Mark Garrod

One of the abiding images of this year’s Ryder Cup – and there are plenty of them – was Phil Mickelson applauding the way Justin Rose came from behind to beat him.

Another came after the match was over and America had lost by a single point when Mickelson stepped in and answered a question directed at captain Davis Love.

“You need to hear something,” the United States record cap-holder said to the writer who had wondered if Love regretted benching unbeaten pair Mickelson and Keegan Bradley from the Saturday afternoon fourballs.

“I went to Davis (two holes before they completed a 7&6 demolition of Lee Westwood and Luke Donald) and said ’Listen – you’re seeing our best, you cannot put us in the afternoon because we emotionally and mentally are not prepared for it’.”

Just as he wanted to show his admiration of Rose on the course so he wanted to stop Love getting flak for probably his biggest decision – and perhaps biggest regret – of the whole week.

If ever Mickelson looked like an American captain-in-waiting that was it – and the same could certainly not be said of Tiger Woods as he sat quietly down the other end of the top table, aside from giving his explanation for conceding a putt to Francesco Molinari that meant his side not just failed to regain the trophy, but lost the match as well.

Not that Mickelson is ready to take over from Love for the 2014 contest at Gleneagles.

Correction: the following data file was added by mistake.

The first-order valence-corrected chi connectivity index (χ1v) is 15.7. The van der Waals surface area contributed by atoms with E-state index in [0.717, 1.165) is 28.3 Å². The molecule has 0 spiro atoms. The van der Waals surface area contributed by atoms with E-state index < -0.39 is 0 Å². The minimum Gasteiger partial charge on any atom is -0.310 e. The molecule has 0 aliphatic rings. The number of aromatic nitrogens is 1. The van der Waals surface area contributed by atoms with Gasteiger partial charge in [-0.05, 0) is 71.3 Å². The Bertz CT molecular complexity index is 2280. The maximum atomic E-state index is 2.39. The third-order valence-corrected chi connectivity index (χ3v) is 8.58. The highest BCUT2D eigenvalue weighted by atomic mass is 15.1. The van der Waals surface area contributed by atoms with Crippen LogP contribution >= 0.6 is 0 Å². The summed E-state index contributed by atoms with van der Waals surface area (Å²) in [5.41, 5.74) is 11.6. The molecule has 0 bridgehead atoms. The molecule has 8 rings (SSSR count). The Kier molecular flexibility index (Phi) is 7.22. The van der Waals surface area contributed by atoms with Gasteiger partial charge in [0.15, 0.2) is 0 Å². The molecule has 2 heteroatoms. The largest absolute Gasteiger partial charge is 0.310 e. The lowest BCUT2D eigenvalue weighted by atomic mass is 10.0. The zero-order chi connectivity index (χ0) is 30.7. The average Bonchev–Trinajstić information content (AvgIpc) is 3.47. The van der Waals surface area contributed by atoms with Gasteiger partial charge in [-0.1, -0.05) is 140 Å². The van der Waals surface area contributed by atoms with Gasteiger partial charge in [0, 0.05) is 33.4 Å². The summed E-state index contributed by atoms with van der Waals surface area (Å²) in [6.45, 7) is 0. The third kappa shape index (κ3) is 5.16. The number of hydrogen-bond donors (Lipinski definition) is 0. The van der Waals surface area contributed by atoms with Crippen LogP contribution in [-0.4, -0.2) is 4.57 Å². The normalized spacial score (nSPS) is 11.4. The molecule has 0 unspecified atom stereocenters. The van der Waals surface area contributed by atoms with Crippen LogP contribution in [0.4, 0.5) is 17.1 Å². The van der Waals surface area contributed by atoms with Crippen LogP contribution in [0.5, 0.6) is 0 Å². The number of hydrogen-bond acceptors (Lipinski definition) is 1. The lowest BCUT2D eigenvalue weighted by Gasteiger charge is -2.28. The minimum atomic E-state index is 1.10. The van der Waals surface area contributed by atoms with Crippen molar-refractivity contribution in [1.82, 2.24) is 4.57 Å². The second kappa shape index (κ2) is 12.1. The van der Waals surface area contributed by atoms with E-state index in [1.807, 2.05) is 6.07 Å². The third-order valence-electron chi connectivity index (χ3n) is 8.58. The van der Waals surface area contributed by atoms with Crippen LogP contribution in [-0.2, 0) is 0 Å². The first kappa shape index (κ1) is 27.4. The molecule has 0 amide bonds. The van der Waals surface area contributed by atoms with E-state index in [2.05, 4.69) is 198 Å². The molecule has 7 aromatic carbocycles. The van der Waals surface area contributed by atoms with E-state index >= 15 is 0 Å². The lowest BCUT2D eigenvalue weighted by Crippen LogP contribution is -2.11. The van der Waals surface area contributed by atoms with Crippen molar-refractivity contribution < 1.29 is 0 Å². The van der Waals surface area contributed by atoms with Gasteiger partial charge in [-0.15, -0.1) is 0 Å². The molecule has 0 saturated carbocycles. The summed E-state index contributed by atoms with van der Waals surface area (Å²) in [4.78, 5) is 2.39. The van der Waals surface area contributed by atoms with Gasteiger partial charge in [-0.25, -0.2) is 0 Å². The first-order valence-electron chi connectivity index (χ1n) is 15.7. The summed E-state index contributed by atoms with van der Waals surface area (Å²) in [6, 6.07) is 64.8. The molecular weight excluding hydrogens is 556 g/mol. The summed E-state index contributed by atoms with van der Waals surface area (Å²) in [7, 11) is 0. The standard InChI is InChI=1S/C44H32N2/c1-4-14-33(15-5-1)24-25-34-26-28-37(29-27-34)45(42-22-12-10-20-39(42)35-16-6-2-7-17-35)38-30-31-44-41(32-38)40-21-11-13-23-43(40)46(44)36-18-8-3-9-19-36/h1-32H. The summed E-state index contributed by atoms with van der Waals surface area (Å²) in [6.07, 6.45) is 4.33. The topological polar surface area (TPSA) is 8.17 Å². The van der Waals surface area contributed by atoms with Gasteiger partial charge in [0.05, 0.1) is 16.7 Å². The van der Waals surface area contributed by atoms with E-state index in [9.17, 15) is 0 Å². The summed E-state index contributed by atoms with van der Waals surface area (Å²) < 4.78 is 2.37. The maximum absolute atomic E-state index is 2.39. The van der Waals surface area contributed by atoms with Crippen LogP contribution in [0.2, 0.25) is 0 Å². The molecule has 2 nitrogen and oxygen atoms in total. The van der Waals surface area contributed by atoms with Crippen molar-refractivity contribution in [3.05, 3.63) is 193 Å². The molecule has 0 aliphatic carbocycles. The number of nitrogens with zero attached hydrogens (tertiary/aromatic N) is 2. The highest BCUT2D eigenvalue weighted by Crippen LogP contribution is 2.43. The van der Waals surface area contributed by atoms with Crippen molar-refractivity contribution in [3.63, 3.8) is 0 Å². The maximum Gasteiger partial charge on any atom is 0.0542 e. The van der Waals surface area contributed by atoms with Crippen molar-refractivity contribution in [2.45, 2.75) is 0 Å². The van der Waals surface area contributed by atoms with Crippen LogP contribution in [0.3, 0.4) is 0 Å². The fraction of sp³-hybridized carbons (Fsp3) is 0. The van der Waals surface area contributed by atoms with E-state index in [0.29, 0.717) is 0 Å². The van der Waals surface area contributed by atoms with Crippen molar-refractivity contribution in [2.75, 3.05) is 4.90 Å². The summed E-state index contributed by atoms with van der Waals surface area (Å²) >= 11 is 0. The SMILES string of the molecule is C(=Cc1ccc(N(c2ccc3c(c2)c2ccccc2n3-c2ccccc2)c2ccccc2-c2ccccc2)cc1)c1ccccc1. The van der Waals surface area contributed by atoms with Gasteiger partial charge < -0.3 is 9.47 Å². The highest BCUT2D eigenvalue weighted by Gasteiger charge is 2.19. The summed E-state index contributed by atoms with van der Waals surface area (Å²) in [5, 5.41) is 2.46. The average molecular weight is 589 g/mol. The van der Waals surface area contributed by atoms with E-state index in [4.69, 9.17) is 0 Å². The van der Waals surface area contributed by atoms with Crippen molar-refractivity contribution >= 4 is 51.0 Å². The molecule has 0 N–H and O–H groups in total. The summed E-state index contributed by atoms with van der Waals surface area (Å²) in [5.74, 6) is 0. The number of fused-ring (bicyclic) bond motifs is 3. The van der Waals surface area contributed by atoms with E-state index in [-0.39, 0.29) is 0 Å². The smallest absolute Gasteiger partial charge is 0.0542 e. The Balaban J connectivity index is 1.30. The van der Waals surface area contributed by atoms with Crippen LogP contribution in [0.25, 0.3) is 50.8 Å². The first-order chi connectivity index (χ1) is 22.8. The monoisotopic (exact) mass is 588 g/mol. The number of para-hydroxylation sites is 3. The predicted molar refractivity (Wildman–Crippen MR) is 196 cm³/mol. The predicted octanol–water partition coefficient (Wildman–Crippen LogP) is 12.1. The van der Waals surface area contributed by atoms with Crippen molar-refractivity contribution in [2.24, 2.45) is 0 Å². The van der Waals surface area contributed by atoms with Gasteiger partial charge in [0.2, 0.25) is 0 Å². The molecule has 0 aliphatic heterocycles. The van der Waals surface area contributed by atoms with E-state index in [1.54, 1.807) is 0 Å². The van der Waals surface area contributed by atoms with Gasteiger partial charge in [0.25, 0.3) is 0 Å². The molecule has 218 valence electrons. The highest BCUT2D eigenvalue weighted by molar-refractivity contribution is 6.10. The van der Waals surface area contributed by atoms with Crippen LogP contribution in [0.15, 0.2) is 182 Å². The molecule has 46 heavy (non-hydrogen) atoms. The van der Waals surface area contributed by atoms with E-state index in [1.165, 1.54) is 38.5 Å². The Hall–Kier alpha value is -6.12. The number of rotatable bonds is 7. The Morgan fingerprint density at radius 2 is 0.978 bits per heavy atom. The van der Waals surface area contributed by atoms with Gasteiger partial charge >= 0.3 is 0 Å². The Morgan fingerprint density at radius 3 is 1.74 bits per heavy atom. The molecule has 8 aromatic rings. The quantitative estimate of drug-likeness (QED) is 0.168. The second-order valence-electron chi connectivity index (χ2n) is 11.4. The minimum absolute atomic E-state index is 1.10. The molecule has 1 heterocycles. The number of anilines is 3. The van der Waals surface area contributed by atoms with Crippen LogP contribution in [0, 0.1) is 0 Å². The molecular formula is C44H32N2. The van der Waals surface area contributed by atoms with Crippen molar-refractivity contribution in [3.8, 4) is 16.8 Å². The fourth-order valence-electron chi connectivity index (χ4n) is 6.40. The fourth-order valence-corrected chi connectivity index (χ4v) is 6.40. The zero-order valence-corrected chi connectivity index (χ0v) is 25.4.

The left-hander will be 44 by then, but what the week at Chicago did was re-energise him and make him even more eager to be part of the side for a 10th time in Scotland.

Mickelson is in China this week for the HSBC Champions event, the last of this season’s world championships, but one which has not been able to attract either Woods or Rory McIlroy – despite the fact that they were in the country on Monday for a money-spinning head-to-head exhibition.

“I think the first two weeks following the Ryder Cup was a really tough low, one of the biggest lows of my career,” he said.

“It was a very emotional time because we really thought we were going to win. We expected to win, we were playing well and we thought that we were going to do it on Sunday.

“I think that the disappointment will last a lot longer than a month. I feel that over the next two years, we’ll still have the same disappointment from not winning this year’s Ryder Cup.

“But looking back, there was some good that came from it in that I had a great couple of days playing with Keegan as a partner.

“I have this new kind of excitement and energy that Keegan has and I’m excited about working on my own game and seeing what areas I can improve on from the Ryder Cup.”

With last year’s USPGA winner Bradley also in the 78-man field Mickelson has taken the chance to play with him again in practice.

Bradley was unable to make a successful defence of the PGA Grand Slam title in Bermuda last week – Padraig Harrington won that – but knows that victory this weekend would mean more.

“I think that it would help all of the Americans and especially myself,” said the 26-year-old, looking for back-to-back world championships following his triumph at the Bridgestone Invitational in Ohio in August.